But with "banned" militant groups operating in the open in Kashmir, it is increasingly clear that there are limits to the crackdown.
For Mr. Musharraf, reversing past government policies may prove easier said than done. Since 1989, the Pakistani government has openly helped the uprising against government forces in Indian Kashmir. In the '90s the ISI paid for Kashmiri guerrilla training camps to be moved into Afghanistan with the help of groups like Harakat ul Mujahideen.
Now, these same jihad fighters are flocking back to Kashmir. Some of the best guerrillas, say Kashmiri locals, are Arabs and other foreign nationals in bin Laden's group. "They are the most courageous fighters," says an unemployed local tour guide, speaking at the base of the 26,660-foot Nanga Parbat mountain. "They will ford a rushing stream at the risk of drowning."
Nasir Ali, the jeep driver, agrees. "They are the bravest. They are the elite warriors. If you talk with the most devoted fighters, most of them will tell you that the only way to deal with the kafirs [infidels] is to sacrifice yourself by strapping on bombs. This, they say, is the way of the true jihad fighter."
The Harakat and other Islamic jihadi groups also continue to staff offices in Pakistan proper near the Karakoram Highway which covers a stretch of the ancient "Silk Road." The road runs from Abbottabad along the western perimeter of Kashmir and into China.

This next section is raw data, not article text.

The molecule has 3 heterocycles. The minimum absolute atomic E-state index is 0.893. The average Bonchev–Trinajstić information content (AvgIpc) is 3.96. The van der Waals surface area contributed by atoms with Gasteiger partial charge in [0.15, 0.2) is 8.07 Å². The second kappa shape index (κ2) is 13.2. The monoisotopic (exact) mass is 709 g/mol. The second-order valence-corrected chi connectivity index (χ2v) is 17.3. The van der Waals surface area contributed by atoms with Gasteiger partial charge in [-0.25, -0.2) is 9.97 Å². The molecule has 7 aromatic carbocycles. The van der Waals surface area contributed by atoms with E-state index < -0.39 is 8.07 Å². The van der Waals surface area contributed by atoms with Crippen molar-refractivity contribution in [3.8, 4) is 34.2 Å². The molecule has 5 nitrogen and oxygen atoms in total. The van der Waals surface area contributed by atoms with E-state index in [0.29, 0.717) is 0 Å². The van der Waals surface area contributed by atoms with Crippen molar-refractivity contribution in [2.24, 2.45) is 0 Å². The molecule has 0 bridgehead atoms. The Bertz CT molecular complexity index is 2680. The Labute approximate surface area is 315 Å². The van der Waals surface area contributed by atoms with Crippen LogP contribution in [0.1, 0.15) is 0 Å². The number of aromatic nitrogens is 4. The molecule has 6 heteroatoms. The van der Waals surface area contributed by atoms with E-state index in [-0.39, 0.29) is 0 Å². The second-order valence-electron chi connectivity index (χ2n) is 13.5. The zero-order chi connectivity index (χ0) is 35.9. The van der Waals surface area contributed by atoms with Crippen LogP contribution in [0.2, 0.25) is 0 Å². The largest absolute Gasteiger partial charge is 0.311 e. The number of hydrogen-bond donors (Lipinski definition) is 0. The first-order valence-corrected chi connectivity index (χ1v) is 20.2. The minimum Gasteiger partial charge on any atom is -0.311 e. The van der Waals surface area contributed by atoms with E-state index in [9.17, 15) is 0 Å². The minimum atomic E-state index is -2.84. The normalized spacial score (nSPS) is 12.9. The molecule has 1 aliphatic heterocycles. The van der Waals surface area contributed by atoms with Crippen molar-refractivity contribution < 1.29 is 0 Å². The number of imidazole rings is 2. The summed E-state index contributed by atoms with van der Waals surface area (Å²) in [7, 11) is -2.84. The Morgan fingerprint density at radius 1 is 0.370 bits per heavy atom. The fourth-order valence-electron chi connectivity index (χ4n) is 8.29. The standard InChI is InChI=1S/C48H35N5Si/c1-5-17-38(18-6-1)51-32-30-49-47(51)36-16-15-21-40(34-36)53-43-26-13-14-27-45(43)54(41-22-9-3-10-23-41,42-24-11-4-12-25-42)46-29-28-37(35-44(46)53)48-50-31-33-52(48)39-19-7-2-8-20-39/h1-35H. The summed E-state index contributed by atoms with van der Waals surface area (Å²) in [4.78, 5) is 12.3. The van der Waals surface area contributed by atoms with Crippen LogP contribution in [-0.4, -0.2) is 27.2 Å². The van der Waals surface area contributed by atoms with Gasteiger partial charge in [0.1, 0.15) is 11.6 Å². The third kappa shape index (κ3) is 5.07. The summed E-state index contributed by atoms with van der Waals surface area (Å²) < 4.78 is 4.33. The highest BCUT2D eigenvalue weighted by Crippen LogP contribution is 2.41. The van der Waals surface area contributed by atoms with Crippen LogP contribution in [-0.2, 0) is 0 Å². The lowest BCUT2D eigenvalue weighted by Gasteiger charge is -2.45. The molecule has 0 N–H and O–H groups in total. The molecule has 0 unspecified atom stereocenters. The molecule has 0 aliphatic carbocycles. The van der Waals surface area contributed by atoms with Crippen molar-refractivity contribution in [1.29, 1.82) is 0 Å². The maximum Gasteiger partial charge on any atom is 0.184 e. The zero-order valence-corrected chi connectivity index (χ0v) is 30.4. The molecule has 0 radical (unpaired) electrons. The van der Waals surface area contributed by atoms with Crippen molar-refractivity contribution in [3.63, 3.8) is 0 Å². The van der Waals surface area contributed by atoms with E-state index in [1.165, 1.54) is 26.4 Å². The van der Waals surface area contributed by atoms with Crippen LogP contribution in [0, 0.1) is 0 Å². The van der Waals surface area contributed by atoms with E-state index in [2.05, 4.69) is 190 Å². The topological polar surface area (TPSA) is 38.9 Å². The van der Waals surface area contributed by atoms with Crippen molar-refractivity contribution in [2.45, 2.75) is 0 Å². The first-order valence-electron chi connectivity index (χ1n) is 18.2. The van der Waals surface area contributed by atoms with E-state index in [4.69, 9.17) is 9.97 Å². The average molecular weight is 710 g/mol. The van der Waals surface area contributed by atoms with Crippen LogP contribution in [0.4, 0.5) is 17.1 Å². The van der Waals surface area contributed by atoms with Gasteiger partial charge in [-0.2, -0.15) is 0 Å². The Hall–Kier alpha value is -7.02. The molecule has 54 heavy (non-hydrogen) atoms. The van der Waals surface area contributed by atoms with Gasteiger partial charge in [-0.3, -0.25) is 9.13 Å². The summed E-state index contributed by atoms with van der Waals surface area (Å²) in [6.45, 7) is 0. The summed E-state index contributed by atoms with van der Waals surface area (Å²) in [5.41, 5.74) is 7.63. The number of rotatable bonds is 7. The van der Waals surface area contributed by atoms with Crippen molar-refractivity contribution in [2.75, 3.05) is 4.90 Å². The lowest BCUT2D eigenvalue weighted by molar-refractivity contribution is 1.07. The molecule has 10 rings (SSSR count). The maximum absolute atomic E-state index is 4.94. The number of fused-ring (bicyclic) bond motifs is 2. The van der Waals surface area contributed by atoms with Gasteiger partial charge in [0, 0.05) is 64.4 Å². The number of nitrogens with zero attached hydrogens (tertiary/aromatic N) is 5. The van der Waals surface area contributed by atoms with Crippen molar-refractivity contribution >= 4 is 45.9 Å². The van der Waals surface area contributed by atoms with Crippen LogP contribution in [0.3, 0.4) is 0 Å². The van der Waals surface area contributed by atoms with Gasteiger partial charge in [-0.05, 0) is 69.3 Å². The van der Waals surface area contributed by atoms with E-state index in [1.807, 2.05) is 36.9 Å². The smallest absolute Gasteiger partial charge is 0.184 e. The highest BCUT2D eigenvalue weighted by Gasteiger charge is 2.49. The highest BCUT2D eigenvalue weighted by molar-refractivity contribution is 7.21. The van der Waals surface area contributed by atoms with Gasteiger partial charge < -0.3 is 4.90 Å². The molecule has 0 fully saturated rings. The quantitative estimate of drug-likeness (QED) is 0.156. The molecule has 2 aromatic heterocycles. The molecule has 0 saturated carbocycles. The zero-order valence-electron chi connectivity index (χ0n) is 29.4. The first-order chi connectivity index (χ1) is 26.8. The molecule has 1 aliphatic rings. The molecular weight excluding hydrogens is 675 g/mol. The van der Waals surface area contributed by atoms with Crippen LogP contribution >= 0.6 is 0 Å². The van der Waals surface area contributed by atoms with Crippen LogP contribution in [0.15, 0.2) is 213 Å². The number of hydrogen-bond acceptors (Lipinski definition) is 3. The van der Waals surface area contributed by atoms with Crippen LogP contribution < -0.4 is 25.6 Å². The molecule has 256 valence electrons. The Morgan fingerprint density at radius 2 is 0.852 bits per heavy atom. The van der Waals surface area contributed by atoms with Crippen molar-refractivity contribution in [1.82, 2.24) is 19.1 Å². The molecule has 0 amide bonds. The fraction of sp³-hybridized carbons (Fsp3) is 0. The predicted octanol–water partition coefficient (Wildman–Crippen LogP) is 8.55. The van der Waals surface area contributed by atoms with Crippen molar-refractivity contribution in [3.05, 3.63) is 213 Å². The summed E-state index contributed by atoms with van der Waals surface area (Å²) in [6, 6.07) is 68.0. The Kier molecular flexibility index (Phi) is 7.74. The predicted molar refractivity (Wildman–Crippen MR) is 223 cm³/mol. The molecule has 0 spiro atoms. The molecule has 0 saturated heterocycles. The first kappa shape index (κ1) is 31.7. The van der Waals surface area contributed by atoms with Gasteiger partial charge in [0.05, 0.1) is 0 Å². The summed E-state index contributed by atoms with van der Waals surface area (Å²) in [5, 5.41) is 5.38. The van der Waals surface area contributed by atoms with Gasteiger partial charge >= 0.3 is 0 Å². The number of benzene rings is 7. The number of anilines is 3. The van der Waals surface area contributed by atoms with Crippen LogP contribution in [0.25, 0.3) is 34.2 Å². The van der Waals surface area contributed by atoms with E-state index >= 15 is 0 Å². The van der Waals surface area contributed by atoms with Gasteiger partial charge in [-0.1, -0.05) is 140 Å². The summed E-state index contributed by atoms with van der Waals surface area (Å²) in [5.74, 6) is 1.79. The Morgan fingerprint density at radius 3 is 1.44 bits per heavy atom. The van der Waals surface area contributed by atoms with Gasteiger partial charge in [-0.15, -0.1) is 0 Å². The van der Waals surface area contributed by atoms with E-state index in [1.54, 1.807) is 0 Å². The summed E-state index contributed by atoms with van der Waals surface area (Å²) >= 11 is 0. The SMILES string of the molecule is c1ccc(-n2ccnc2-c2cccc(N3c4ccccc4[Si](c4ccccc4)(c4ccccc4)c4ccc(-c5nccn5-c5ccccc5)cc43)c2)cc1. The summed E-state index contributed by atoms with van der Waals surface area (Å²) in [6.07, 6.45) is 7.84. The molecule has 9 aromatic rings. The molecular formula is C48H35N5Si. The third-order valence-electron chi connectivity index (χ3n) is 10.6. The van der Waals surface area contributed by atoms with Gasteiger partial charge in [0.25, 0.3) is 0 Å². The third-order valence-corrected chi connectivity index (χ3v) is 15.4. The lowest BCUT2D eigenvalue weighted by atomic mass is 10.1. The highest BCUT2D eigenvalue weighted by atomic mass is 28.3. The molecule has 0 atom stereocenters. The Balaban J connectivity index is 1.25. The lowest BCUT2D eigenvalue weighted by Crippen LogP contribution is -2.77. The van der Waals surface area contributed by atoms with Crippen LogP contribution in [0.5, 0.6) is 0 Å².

Near the town of Besham in the Alai valley, the "School for the Revival of Islam" advertises on a large billboard that instructors provide Koranic studies and "military lessons." Students said the guerrilla tactics have proven useful in Kashmir.
Across the countryside, the Islamabad government is facing protests against its efforts to register and reorganize religious schools that foster a culture of militancy.
Leaders of these schools have strongly criticized President Musharraf for supporting what they call Western "infidel powers" and have vowed, along with the militant groups they nurture, to resist what they see as government interference in their activities.
Shabir Ahmed Madani, an armed activist with Harakat ul Mujahideen, whose own mountain redoubt is reached by a small cable car that swings precariously across an immense gorge, says his organization has played a vital role in moving thousands of Afghan and Arab fighters across northern Pakistan and into Kashmir.
"We have sent all of our Afghan friends to Kashmir," he says. "The army won't dare come across this valley and try to close us down. We have guns and we won't let his forces across this ravine." Mr. Madani readily provided a bank account and name for anyone interested in donating to his group's holy war.